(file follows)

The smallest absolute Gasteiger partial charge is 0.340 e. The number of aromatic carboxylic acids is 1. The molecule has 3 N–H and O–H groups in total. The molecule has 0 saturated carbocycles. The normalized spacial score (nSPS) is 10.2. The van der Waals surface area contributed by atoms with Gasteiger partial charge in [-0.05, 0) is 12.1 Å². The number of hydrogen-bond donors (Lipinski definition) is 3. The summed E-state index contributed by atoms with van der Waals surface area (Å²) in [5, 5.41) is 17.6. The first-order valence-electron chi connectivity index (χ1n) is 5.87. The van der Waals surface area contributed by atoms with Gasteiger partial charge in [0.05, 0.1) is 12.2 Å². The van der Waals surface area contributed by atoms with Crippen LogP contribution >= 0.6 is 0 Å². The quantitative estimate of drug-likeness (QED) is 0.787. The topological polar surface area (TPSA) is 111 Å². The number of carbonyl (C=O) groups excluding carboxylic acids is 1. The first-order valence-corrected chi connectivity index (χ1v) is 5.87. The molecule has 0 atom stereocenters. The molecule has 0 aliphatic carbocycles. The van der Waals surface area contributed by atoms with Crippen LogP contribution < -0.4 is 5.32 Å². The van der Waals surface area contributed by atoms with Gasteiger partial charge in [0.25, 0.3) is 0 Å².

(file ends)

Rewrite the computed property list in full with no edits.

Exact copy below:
The smallest absolute Gasteiger partial charge is 0.340 e. The number of aromatic carboxylic acids is 1. The molecule has 3 N–H and O–H groups in total. The molecule has 0 saturated carbocycles. The normalized spacial score (nSPS) is 10.2. The van der Waals surface area contributed by atoms with Gasteiger partial charge in [-0.05, 0) is 12.1 Å². The number of hydrogen-bond donors (Lipinski definition) is 3. The summed E-state index contributed by atoms with van der Waals surface area (Å²) in [5, 5.41) is 17.6. The first-order valence-electron chi connectivity index (χ1n) is 5.87. The van der Waals surface area contributed by atoms with Gasteiger partial charge in [0.05, 0.1) is 12.2 Å². The van der Waals surface area contributed by atoms with Crippen LogP contribution >= 0.6 is 0 Å². The quantitative estimate of drug-likeness (QED) is 0.787. The topological polar surface area (TPSA) is 111 Å². The number of carbonyl (C=O) groups excluding carboxylic acids is 1. The first-order valence-corrected chi connectivity index (χ1v) is 5.87. The molecule has 0 atom stereocenters. The molecule has 0 aliphatic carbocycles. The van der Waals surface area contributed by atoms with Crippen LogP contribution < -0.4 is 5.32 Å². The van der Waals surface area contributed by atoms with Gasteiger partial charge in [0.25, 0.3) is 0 Å².